September 25 (WNN) — Prosecutors have filed criminal charges, including murder, against Pacific Gas and Electric tied to last year’s California wildfires.
Shasta County District Attorney Stephanie Bridget on Friday announced murder charges among 11 felonies and 20 misdemeanors tied to the 56,000-acre Zog Fire that killed four people and destroyed 204 buildings near Redding, Calif., in 2020. .
Bridget told reporters that investigations showed “significant defects” were visible in the gray pine hit by the Zog Fire, according to a California Department of Forestry and Fire Protection discovery earlier this year and in 2018. was marked for deletion.
“As a utility, PG&E has both statutory and regulatory duties to reduce the risk of fire by removing dangerous trees from its power lines,” Bridget said. “In this case, they failed to perform their legal duties. Their failure was negligent and criminal negligence, and resulted in the death of four people.”
Bridget said the case filed Friday by her office is the latest in a series of prosecutions.
In April, Sonoma County district attorneys filed five felony and 28 misdemeanor charges against PG&E related to the Kinkade Fire, which burned 120 square miles in Sonoma County, north of San Francisco, with major bodily injury caused by negligence. Along with the fire.
Last year, PG&E pleaded guilty to 84 counts of involuntary manslaughter in the 2018 Camp Fire in California, acknowledging that its neglected equipment set the Northern California city of Paradise on fire.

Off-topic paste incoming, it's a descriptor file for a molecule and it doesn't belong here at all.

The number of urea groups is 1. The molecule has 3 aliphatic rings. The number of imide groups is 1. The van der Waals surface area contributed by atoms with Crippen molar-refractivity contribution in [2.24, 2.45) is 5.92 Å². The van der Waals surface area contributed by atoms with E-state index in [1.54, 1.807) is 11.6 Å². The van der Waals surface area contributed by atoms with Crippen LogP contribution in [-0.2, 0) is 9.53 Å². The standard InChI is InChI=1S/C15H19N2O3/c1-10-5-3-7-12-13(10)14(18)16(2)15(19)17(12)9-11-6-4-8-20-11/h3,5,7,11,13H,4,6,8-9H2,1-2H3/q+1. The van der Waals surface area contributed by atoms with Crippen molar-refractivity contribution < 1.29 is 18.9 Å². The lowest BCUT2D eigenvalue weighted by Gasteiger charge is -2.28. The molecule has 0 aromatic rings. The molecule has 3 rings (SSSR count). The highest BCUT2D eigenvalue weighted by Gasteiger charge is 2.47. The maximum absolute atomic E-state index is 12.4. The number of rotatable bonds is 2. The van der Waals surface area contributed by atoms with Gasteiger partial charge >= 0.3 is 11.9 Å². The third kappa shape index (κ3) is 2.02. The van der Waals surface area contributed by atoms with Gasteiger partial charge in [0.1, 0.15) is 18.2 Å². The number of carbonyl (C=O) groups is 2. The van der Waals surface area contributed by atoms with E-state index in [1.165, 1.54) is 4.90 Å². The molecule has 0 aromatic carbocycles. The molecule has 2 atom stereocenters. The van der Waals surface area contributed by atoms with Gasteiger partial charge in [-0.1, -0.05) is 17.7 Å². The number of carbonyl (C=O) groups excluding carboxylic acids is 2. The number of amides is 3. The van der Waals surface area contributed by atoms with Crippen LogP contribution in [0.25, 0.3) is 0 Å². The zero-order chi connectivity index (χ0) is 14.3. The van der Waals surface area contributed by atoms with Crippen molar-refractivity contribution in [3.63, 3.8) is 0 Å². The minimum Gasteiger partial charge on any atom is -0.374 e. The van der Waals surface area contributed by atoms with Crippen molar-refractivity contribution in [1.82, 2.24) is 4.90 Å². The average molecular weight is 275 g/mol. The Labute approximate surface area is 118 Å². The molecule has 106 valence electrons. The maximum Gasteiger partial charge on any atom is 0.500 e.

PG&E is also on probation after it pleaded guilty in 2016 to a safety breach in the 2010 gas pipeline explosion that killed eight people in the San Francisco Bay Area.
Zog Fire started two months after PG&E emerged from bankruptcy and put $5.4 billion in cash and more than 22% of its stock into a trust for victims of wildfires caused by utility equipment.
The company filed for bankruptcy protection in 2019 due to wildfires.
“While criminal prosecution of corporations is rare, one of the primary reasons for criminally charging a corporation is that illegal behavior is widespread, it is serious, it is offensive and it is so persuasive that the only appropriate action is a criminal charge. ,” Bridget said at a news conference on Friday. “My office has drawn such conclusions.”
PG&E said it has “fully cooperated” with the Cal Fire investigation of Zog Fire.
CEO Patti Pope, who joined the company in January, said in a statement, “We have accepted Cal Fire’s determination that, earlier this year, a tree contacted our electric line and started the Zog Fire. ” “We accept that conclusion. But we didn’t commit a crime.”
She also pointed out that between the October 2018 and 2020 Zog Fires, two trained arborists determined that the tree in question could remain, and highlighted some of the things the company is working on to prevent the fire.
Among the highlights, Pope said PG&E was investing $1.4 billion this year on vegetation management, and installing remote and micro grids to eliminate wires altogether.
“We are doing everything we can to prevent and reduce the risk of wildfires,” Pope said. “While it may be satisfying for PG&E’s company to be accused of a crime, I know that PG&E’s company is the people, the 40,000 people who work to make it safe and end such devastating wildfires and tragedies.” Every day for… Let’s be clear, my co-workers are not criminals. We welcome our day in court so people can learn just that.”
Popeye also said that PG&E has already resolved several claims from the Zog Fire and other claims from Shasta and Tehama counties, and will work hard to resolve the remaining claims.
While the cause of the Dixie Fire in Bute, Plumas, Tehama, Shasta and Lassen counties on July 13 is still under investigation, it may have been caused by the utility, according to Cal Fire, a report by Pacific Gas and Electric Company. Is. Presented to the California Public Utilities Commission about a week later. Dixie Fire covers 94% of 963,276 acres, a Cal Fire update shows Saturday morning.